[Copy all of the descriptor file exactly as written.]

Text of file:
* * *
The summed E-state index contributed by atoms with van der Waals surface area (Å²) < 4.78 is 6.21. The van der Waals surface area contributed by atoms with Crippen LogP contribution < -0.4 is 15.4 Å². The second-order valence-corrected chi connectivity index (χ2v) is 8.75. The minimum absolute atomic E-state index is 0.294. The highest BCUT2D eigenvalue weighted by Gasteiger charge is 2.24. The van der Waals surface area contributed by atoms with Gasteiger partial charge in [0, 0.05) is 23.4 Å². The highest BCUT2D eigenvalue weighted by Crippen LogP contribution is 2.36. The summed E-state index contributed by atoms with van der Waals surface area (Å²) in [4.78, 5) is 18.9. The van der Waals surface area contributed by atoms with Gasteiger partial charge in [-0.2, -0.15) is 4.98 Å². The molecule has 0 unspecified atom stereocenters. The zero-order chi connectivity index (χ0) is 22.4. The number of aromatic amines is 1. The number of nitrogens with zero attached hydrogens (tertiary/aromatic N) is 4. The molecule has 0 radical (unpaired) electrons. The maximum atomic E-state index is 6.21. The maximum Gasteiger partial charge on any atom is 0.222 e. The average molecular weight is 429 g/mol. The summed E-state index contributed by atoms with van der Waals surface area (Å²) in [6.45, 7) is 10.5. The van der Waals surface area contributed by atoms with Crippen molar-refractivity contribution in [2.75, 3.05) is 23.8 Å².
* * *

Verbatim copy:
The summed E-state index contributed by atoms with van der Waals surface area (Å²) < 4.78 is 6.21. The van der Waals surface area contributed by atoms with Crippen LogP contribution < -0.4 is 15.4 Å². The second-order valence-corrected chi connectivity index (χ2v) is 8.75. The minimum absolute atomic E-state index is 0.294. The highest BCUT2D eigenvalue weighted by Gasteiger charge is 2.24. The van der Waals surface area contributed by atoms with Gasteiger partial charge in [0, 0.05) is 23.4 Å². The highest BCUT2D eigenvalue weighted by Crippen LogP contribution is 2.36. The summed E-state index contributed by atoms with van der Waals surface area (Å²) in [4.78, 5) is 18.9. The van der Waals surface area contributed by atoms with Gasteiger partial charge in [-0.2, -0.15) is 4.98 Å². The molecule has 0 unspecified atom stereocenters. The zero-order chi connectivity index (χ0) is 22.4. The number of aromatic amines is 1. The number of nitrogens with zero attached hydrogens (tertiary/aromatic N) is 4. The molecule has 0 radical (unpaired) electrons. The maximum atomic E-state index is 6.21. The maximum Gasteiger partial charge on any atom is 0.222 e. The average molecular weight is 429 g/mol. The summed E-state index contributed by atoms with van der Waals surface area (Å²) in [6.45, 7) is 10.5. The van der Waals surface area contributed by atoms with Crippen molar-refractivity contribution in [2.75, 3.05) is 23.8 Å².